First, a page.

Alternative Lens Hoods for Fujifilm X-Series Lenses

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In the world of third party accessories for your camera, or really any product for that matter, quality can be hit or miss, usually miss. For more technical items, sometimes it’s best to stick with the maker of your camera or a well known third party, especially when it comes to items with electronics, to prevent mishaps or even injury, especially in the case of electrical items or batteries. When it comes to benign items, like lens hoods, prices run the gamut while quality and design also come in at all possible levels, from excellent to downright trash.

Fujifilm is well known for stratospheric pricing of their accessories, almost in direct contradiction with the very reasonable pricing of their cameras and lenses. At least with these wildly high prices one can expect a high level of quality, fit and finish unrivaled by most Chinese or Vietnamese third parties or white label manufacturers. It quickly becomes a question of value for the camera owner. For example, Fujifilm includes a plastic, petal shaped lens hood with their 23mm ƒ/1.4 lens that seems overly large and not that great, but at least it come packaged for free. However, Fujifilm also offers a metal, octagonally shaped lens hood with cap that’s far more compact, durable and effective, but at $70, is what most would consider overpriced.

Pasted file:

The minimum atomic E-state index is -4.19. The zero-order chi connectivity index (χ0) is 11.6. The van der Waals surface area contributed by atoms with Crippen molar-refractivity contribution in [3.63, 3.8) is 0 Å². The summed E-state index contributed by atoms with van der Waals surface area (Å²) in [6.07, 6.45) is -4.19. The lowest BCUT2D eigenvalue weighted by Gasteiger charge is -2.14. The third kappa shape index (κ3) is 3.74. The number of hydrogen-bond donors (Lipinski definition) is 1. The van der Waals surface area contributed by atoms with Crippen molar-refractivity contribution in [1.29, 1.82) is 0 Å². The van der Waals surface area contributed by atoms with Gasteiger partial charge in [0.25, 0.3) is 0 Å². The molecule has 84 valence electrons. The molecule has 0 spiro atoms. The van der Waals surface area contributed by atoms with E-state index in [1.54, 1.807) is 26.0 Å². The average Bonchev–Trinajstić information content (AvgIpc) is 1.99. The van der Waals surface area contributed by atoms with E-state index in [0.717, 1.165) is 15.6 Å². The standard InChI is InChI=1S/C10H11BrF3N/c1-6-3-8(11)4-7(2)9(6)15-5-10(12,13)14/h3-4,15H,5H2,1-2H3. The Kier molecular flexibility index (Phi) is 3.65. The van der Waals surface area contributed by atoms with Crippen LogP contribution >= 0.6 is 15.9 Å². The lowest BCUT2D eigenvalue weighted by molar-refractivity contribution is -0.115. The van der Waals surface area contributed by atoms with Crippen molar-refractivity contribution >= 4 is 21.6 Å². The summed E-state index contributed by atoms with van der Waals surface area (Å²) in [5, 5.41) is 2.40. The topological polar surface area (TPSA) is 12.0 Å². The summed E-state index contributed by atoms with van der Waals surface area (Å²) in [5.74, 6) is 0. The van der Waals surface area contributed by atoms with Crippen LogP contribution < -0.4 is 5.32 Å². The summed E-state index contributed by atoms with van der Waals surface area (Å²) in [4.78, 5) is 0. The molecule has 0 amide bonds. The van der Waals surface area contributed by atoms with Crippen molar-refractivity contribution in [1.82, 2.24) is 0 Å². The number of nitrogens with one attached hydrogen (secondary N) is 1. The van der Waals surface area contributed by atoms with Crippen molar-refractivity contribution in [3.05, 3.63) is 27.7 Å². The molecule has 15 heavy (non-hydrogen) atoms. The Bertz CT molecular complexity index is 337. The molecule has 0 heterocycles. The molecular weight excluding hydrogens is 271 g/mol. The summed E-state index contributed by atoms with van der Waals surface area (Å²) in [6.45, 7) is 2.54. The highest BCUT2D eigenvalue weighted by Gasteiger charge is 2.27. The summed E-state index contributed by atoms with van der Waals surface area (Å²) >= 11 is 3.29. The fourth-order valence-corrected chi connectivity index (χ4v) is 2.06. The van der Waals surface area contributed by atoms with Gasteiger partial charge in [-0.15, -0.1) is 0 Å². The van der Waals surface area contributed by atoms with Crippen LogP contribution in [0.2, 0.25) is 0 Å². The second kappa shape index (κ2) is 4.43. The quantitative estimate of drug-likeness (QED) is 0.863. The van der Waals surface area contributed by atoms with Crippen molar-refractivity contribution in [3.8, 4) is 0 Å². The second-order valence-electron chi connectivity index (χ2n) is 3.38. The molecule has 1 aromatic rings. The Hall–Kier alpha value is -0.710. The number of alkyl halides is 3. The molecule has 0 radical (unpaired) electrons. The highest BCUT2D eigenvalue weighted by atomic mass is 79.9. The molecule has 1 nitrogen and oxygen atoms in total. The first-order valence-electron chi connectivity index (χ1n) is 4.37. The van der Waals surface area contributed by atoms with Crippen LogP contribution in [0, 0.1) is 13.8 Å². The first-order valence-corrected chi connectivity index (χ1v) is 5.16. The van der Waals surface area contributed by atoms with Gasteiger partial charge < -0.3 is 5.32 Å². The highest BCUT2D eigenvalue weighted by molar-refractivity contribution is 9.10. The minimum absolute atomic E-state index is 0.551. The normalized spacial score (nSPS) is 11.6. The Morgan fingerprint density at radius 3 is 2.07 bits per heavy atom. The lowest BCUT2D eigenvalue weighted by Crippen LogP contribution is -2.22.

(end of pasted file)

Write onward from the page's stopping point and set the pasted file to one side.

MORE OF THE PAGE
Of course, there are any number of plastic or rubber universal lens hoods that will outperform the included lens hood that’s more compact but these all use the filter threads for attachment, and either prevent use of ND filters and circular polarizers or at least interfere, making the process cumbersome. Recently though, Vello, JJC and Haoge have come to market with their own line of metal lens hoods that closely match Fujifilm’s optional designs but significantly undercutting them on price. Even better, the first two brand names are relatively well known third party manufacturers while all three seem to be using a shared design, quite possibly all sourcing their products from the same white label manufacturer